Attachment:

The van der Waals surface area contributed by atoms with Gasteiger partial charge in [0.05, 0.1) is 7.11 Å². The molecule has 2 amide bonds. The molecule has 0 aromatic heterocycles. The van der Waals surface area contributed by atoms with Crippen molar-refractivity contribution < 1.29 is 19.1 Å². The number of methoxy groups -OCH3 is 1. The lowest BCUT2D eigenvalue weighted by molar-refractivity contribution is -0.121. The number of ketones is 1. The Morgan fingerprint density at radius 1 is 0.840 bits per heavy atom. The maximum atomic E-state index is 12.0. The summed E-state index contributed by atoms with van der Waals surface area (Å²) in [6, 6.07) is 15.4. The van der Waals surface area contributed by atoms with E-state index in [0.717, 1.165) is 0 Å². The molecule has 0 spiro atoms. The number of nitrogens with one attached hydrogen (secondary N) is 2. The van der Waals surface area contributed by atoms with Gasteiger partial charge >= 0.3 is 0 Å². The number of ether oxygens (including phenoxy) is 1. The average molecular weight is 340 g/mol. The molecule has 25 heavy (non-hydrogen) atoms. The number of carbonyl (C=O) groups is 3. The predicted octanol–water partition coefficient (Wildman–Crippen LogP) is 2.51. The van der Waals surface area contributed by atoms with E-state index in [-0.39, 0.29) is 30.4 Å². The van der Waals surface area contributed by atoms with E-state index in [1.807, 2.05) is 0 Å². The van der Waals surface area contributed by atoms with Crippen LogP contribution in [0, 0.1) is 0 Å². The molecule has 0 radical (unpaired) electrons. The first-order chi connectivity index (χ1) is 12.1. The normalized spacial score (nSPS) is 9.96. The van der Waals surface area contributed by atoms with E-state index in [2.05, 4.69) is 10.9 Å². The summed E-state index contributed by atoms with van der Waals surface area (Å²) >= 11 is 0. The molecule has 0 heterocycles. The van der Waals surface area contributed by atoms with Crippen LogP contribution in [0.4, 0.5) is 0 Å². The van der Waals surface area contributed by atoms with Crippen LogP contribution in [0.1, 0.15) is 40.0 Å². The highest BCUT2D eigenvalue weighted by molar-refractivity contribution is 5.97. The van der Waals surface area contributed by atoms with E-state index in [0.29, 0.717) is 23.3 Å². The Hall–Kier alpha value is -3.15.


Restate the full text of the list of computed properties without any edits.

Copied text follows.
The van der Waals surface area contributed by atoms with Gasteiger partial charge in [0.05, 0.1) is 7.11 Å². The molecule has 2 amide bonds. The molecule has 0 aromatic heterocycles. The van der Waals surface area contributed by atoms with Crippen molar-refractivity contribution < 1.29 is 19.1 Å². The number of methoxy groups -OCH3 is 1. The lowest BCUT2D eigenvalue weighted by molar-refractivity contribution is -0.121. The number of ketones is 1. The Morgan fingerprint density at radius 1 is 0.840 bits per heavy atom. The maximum atomic E-state index is 12.0. The summed E-state index contributed by atoms with van der Waals surface area (Å²) in [6, 6.07) is 15.4. The van der Waals surface area contributed by atoms with E-state index in [0.717, 1.165) is 0 Å². The molecule has 0 spiro atoms. The number of nitrogens with one attached hydrogen (secondary N) is 2. The van der Waals surface area contributed by atoms with Gasteiger partial charge >= 0.3 is 0 Å². The number of ether oxygens (including phenoxy) is 1. The average molecular weight is 340 g/mol. The molecule has 25 heavy (non-hydrogen) atoms. The number of carbonyl (C=O) groups is 3. The predicted octanol–water partition coefficient (Wildman–Crippen LogP) is 2.51. The van der Waals surface area contributed by atoms with E-state index in [-0.39, 0.29) is 30.4 Å². The van der Waals surface area contributed by atoms with E-state index in [1.807, 2.05) is 0 Å². The van der Waals surface area contributed by atoms with Crippen LogP contribution in [0, 0.1) is 0 Å². The molecule has 0 radical (unpaired) electrons. The first-order chi connectivity index (χ1) is 12.1. The normalized spacial score (nSPS) is 9.96. The van der Waals surface area contributed by atoms with E-state index in [2.05, 4.69) is 10.9 Å². The summed E-state index contributed by atoms with van der Waals surface area (Å²) >= 11 is 0. The molecule has 0 heterocycles. The van der Waals surface area contributed by atoms with Crippen LogP contribution in [0.4, 0.5) is 0 Å². The van der Waals surface area contributed by atoms with Crippen LogP contribution in [0.1, 0.15) is 40.0 Å². The highest BCUT2D eigenvalue weighted by molar-refractivity contribution is 5.97. The van der Waals surface area contributed by atoms with E-state index in [0.29, 0.717) is 23.3 Å². The Hall–Kier alpha value is -3.15.